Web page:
A sawmill at East Kangaloon began operation in 1889. The mill's co-owners were Thomas Seery and John Hayter, who both contributed greatly to the district's development. In 1894 they moved their mill to a forest at Mt Murray, near Robertson, where it operated until burnt down in a bushfire in 1905.
As noted in the previous article, Thomas Seery died in 1905, aged 76. He had served on several of the district's show societies, including at Robertson, and his death was felt with profound regret.
John Thomas Hayter was nine years younger than Seery, being born in 1839 at Camden. In 1860 he married Emma Garner and they would have 12 children. In the mid-1860s Hayter took up dairying at Burrawang and joined numerous local industry associations. In 1914, he decided to move to Bangalow in northern NSW.
On November 18, 1914 the Scrutineer reported that a large gathering of the friends of John and Emma Hayter and Miss Hayter assembled in the Robertson School of Arts to witness a presentation prior to their departure. The paper stated that "another link in the chain of old identities disappears, that gentleman having been a resident of the district for the past 52 years. It was due to him, along with many of the first early settlers, that the district...had been raised to its present high standard."
"Hayter was a committee man of the Robertson Agricultural Society upwards of 40 years (being one of the oldest members) and had filled a similar position on the Moss Vale Society and the regret of both was that they were losing a good worker. On the former he held the position of treasurer and that of vice-president. He had been connected with many butter factories, and for several years past was on the board of directors of the Berrima District Company. He possessed great energy and determination. He could not speak too highly of Mrs Hayter; although not appearing much before the public, her ready help was always given in providing for all socials."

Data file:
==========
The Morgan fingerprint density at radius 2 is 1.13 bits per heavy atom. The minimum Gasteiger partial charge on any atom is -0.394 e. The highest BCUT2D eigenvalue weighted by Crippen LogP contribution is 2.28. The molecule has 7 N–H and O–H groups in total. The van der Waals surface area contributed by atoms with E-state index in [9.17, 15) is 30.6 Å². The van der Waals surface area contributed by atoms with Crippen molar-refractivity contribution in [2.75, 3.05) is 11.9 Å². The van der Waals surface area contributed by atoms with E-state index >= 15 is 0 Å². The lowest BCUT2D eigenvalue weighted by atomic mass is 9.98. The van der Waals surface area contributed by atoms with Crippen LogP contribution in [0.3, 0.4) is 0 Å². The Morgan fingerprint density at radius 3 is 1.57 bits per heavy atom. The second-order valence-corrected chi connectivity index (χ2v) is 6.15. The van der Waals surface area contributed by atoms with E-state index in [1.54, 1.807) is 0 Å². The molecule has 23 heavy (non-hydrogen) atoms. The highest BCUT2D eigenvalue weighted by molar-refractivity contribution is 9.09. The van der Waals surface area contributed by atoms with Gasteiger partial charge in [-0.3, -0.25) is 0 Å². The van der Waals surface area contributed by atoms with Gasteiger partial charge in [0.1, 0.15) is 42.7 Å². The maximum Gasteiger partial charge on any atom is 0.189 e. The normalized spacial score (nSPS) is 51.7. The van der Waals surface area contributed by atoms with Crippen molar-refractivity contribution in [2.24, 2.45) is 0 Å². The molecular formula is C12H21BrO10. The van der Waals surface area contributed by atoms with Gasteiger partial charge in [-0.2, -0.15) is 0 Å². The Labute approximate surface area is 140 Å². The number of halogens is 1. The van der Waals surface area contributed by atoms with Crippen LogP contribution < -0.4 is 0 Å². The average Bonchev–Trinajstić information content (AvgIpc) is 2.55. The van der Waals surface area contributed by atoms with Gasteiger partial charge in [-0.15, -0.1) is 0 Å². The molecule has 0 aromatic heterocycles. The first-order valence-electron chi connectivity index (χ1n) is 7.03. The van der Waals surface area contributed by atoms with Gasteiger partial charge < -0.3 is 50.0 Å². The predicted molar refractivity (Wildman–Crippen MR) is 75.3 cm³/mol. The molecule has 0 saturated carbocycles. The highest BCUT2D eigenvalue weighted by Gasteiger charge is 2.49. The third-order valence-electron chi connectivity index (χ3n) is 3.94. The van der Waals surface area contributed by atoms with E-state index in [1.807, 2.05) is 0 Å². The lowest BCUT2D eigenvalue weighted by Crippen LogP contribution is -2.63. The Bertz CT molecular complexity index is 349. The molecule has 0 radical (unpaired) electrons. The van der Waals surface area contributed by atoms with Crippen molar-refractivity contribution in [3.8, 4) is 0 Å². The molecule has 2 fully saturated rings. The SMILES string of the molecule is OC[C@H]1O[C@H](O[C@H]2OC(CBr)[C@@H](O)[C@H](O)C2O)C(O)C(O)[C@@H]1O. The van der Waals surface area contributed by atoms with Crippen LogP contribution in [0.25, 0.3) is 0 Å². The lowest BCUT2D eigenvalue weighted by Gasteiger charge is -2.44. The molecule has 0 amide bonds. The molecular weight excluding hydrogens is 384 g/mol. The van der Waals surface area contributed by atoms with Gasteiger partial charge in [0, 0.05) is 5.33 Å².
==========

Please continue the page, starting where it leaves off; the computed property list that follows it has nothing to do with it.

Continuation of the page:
"He was voicing the feelings of all by saying the family's departure created a blank which would be hard to fill. He then presented Mr Hayter with a gold watch, to Mrs Hayter a silver cake basket and to Miss Hayter a silver entree dish.
"Mr Hayter, on rising to reply, was greeted with applause. He made reference to the hardships the district's early settlers had to contend with. There were neither roads nor fences; many times he had to walk from Wilde's Meadow to Kelly's Creek, on the Moss Vale road, for his horses. He had always tried to do his best for the place in which he lived that was every man's duty and to make the place better.
"He was 40 years a churchwarden; 21 years a road trustee; and was one of the first to start the Robertson Show Society. He wished the people and all institutions every success. The proceedings ended with three cheers for Mr Hayter and family and the chairman."
John Thomas Hayter died at Bangalow on August 5, 1927, aged 88 years. An obituary in the Scrutineer stated that "he carried on dairying on a large scale in the Burrawang and Robertson districts. He was a good judge of cattle, and had been a successful exhibitor at local shows in the early days. He was also interested in the oatmeal mill at Burrawang in the early days."
It also noted that later he was a partner in the Seery, Hayter and Co's sawmilling business, and also a partner in the auctioneering firm of Hayter, Graham and Moses, which subsequently became Hayter and Graham, and finally JT Hayter. He was a justice of the peace and a pillar of the Burrawang Church of England. He was a director from their inception of both the Beehive and Wildes Meadow dairy companies and served on the local show societies, as noted above. The obituary concluded that "Sam Hayter, of Burrawang, is a brother, and Miss Hayter, of Moss Vale, is a sister. Carl Hayter, of Mittagong, is a son, and John Hayter, the other son, is a resident of Lismore. The deceased's wife (Emma) predeceased him a year or so ago."
As thriving business owners, Seery and Hayter enriched the livelihoods of numerous local residents and, as committee men, they aided the district's development. The Robertson Show they helped initiate remains a popular annual event.
- Berrima District Historical & Family History Society - compiled by PD Morton. Part 4 of a 4-part series.